27. 10. 2017 / Sam Graeme Beaton
It is now less than a fortnight to the one-year anniversary of the US Presidential Election, and the constant-attention paid to the goings on of Donald Trump and the alt-right do not look to be dissipating any time soon. Rather conspicuously, a number of documentaries dealing with American topics have appeared under the Americký rok/One Year in America banner at the festival this year. The success of this block remains to be seen - particularly as when it comes to contentious issues such as reproductive rights or gun control, which many of us often approach from a mixture of scorn and bemusement. How can a country such as the United States, the home of the American Dream, be so backward when it comes to certain issues?
This has led to sloppy filmmaking on a number of occasions, where the same discourses are revisited in a very similar way; and most often with a voice of God hanging over the film reading out statistics or appealing to our own humanity. Films focusing on the death penalty are particularly guilty of this - we see faceless individuals in orange jumpsuits through a wall of glass waiting to die, or politicians and ‘experts’ reeling off the same information they have given hundreds of times before. I therefore approached the screening of The Penalty with low expectations, believing this would be a rehash of many of the above themes.
I was certainly wrong to do so. It should be set out from the beginning that this is very much an anti-death penalty film, revealed in earlier trailers from two years ago which focused on the cost of executions to the taxpayer and not much else. These have thankfully been removed in their entirety, with directors Mark Pizzey and Will Francome allowing the strong personal narratives of three subjects (the mother looking for justice for her murdered child, the exonerated death row inmate and the criminal defence lawyer fighting against use of the lethal injection) to take centre stage. By prioritising the personal story, a greater deal of intimacy is created which is then contrasted with the bureaucratic, media-heavy monolith of the US justice system. This is not necessarily related to the legality of the system itself – one of the strongest narratives in the film is that of Damon Thibodeaux, a man who spent fifteen years on death row for a murder he did not commit. Although a great deal of footage is afforded to the questioning of police tactics and the mental torture of waiting for death, it is the shots of Damon adapting to life after prison which are the most effective in such a subject-oriented approach, and contrast well with the story of Darlene Fraha, who spends several years in and out of courts seeking justice for her murdered daughter.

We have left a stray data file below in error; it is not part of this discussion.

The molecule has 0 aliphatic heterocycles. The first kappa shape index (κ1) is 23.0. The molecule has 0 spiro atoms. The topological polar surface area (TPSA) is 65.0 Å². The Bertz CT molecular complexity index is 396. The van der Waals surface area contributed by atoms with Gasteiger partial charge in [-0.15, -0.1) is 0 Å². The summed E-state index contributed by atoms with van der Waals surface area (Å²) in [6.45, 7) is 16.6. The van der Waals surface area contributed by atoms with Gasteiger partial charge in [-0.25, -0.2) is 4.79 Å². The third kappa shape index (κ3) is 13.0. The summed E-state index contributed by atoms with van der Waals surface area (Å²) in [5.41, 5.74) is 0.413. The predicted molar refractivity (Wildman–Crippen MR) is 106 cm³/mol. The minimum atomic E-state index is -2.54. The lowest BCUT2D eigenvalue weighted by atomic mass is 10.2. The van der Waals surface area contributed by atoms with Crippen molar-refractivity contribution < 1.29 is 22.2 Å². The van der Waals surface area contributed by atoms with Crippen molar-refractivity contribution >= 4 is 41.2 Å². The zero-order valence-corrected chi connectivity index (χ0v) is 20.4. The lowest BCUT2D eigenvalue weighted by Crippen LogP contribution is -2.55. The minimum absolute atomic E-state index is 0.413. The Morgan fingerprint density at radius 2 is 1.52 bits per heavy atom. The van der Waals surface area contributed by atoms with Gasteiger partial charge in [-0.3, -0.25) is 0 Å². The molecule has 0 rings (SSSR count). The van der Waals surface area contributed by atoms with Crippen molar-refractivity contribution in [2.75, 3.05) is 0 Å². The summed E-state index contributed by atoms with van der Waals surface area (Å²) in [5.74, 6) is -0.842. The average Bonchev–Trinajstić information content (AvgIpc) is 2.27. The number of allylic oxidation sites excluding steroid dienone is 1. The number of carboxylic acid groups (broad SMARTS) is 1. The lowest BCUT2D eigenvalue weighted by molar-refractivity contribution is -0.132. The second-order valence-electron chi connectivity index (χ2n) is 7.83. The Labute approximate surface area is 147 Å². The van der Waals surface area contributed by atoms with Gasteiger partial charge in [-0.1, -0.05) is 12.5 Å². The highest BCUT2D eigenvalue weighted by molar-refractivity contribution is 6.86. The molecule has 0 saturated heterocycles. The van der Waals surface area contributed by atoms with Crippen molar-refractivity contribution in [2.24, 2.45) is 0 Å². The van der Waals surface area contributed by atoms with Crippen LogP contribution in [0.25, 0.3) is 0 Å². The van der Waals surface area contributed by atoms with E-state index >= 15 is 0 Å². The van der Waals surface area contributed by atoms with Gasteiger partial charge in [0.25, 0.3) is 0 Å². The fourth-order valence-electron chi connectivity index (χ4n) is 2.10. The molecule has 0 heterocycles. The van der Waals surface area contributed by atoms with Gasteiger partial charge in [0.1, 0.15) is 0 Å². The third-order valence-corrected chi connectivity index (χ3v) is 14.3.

In many ways, The Penalty is an activist film, and does not seek to hide its greater purpose in challenging the use of capital punishment in the United States. This is to be welcomed – all too often documentaries try to create a sense of balance which is weak and contrived, and as a result the film loses its voice. Errol Morris‘ The Thin Blue Line was unashamed in its successful attempt to right the wrong of a miscarriage of justice; and as producer Laura Shacham made clear in the discussion following the screening, The Penalty is designed to be employed in a similar role. It is envisaged that the documentary will be used by organisations such as Amnesty International, and to be screened for educative purposes in both the United States and elsewhere. Had the directors maintained the initial focus on a purely statistical, economic approach to the death penalty, this would not be nearly as successful a film in achieving its aims. Even, like me, you do not need a documentary to re-affirm your opposition to capital punishment, it is still well worth an hour and a half of your time.